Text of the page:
Water has existed on Mars through the lifetimes of every man and woman that has ever walked the planet Earth, and until today, we never knew. We only found out because we went looking. We developed the tools, spent the money, trained the people, and laid aside other needs for a greater purpose. Through that process of discovery, we learned that our collective assumptions about just how unique our world is in the cosmos demand reexamination. If water flows across the surface of a neighboring world, what else is possible? Is there alien life close enough that we can reach out and touch it? We’ll only know if we keep searching.

Today’s announcement reminds us that we should make a choice to become more dedicated searchers, laying aside some other expenses to fund the exploration of the planets. The costs are considerable but the potential rewards are tremendous. We all have tools for raising awareness and promoting grassroots advocacy. Every retweet of a legitimate, interesting space science story potentially helps a little. Letters to representatives and government officials about the importance of national science and space program funding may help more, and votes for candidates who advocate peaceful space research are even more powerful. For the teachers, siblings, and parents among us, educating children on the history and wonder of space exploration paves the way for a society more appreciate of science’s benefits. A career in astronomy, research, space advocacy, or even exploration is the ultimate investment, a chance to become a pioneer in humanity’s first steps from this tiny planet into the vast, great unknown of a boundless galaxy. Whatever your contribution, I hope we bump into each other on the way to building a better tomorrow.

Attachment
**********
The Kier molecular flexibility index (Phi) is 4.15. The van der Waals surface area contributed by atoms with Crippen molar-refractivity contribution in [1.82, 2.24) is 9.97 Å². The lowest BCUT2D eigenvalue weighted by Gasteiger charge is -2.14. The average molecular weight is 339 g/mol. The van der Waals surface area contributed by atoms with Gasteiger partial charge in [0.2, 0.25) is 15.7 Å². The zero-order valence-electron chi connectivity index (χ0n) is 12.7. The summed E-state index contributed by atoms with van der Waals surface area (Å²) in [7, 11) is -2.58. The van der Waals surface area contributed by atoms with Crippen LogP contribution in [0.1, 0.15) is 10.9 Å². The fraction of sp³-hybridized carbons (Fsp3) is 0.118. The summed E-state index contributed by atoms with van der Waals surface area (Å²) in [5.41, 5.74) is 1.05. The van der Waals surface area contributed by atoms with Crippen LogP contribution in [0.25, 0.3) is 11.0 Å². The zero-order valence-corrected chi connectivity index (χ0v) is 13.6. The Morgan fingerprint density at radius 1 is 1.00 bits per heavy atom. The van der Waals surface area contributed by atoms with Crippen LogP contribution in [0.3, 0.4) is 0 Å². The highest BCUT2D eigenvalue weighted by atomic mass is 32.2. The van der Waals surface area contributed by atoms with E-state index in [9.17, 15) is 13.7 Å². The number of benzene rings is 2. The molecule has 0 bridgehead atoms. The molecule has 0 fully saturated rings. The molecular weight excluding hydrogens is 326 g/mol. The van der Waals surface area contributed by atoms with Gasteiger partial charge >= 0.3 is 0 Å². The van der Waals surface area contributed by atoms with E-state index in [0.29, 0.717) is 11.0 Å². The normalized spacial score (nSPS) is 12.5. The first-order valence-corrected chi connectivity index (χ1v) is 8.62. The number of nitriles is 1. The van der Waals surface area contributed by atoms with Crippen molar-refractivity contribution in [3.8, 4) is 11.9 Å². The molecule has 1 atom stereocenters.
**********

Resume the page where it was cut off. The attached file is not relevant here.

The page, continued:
Jared Petty is a Senior Editor at IGN. He once drove by Mars, Pennsylvania.

Thursday, September 24, 2015

Happy Feast of Our Lady of Walsingham !!! - 24 September 2015


Blessed Feast of Our Lady of Mercy! - 24 Sept. 2015


Pope Pious: What Evangelicals Like About Francis

Ismael Francisco / AP Images

Pope Pious: What Evangelicals Like About Francis
Disagreement over religious authority and salvation fades as piety trumps doctrine.

Chris Castaldo/ SEPTEMBER 23, 2015

The office of the papacy is an enigma to most evangelical Protestants. The spectacle of medieval regalia, coats of arms, and the popemobile provoke curiosity, skepticism, and bewilderment. Add to these symbols the pope’s monarchial titles, infallibility, and a standing army, and the portrait gets even more perplexing.

Why then are some evangelicals flocking to Pope Francis?

For example, after visiting the Vatican, Rick Warren was impressed with the humble quality of Francis’ ministry, and subsequently described him as “our new pope.” Luis Palau, whose friendship with Francis reaches back to earlier years in Argentina, also points to the pope’s “personal lifestyle” as a reason why evangelicals hold him in such high regard.